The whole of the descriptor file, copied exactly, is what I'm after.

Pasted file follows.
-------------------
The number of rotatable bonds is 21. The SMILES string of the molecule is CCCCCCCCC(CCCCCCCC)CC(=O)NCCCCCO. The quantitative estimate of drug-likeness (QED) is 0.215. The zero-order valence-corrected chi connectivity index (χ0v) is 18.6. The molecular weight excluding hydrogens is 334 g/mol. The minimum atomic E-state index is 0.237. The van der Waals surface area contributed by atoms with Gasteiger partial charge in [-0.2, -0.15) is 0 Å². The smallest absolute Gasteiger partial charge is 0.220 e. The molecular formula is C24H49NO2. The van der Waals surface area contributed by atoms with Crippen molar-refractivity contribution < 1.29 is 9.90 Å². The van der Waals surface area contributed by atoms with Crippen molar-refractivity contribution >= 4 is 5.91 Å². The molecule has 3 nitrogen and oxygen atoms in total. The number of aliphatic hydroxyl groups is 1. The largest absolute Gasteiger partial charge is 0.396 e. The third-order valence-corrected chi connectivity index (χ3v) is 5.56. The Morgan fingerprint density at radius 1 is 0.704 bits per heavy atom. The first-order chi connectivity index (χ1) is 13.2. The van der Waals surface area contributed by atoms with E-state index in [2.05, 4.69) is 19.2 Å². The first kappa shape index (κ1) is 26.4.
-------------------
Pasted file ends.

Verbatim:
The number of rotatable bonds is 21. The SMILES string of the molecule is CCCCCCCCC(CCCCCCCC)CC(=O)NCCCCCO. The quantitative estimate of drug-likeness (QED) is 0.215. The zero-order valence-corrected chi connectivity index (χ0v) is 18.6. The molecular weight excluding hydrogens is 334 g/mol. The minimum atomic E-state index is 0.237. The van der Waals surface area contributed by atoms with Gasteiger partial charge in [-0.2, -0.15) is 0 Å². The smallest absolute Gasteiger partial charge is 0.220 e. The molecular formula is C24H49NO2. The van der Waals surface area contributed by atoms with Crippen molar-refractivity contribution < 1.29 is 9.90 Å². The van der Waals surface area contributed by atoms with Crippen molar-refractivity contribution >= 4 is 5.91 Å². The molecule has 3 nitrogen and oxygen atoms in total. The number of aliphatic hydroxyl groups is 1. The largest absolute Gasteiger partial charge is 0.396 e. The third-order valence-corrected chi connectivity index (χ3v) is 5.56. The Morgan fingerprint density at radius 1 is 0.704 bits per heavy atom. The first-order chi connectivity index (χ1) is 13.2. The van der Waals surface area contributed by atoms with E-state index in [2.05, 4.69) is 19.2 Å². The first kappa shape index (κ1) is 26.4.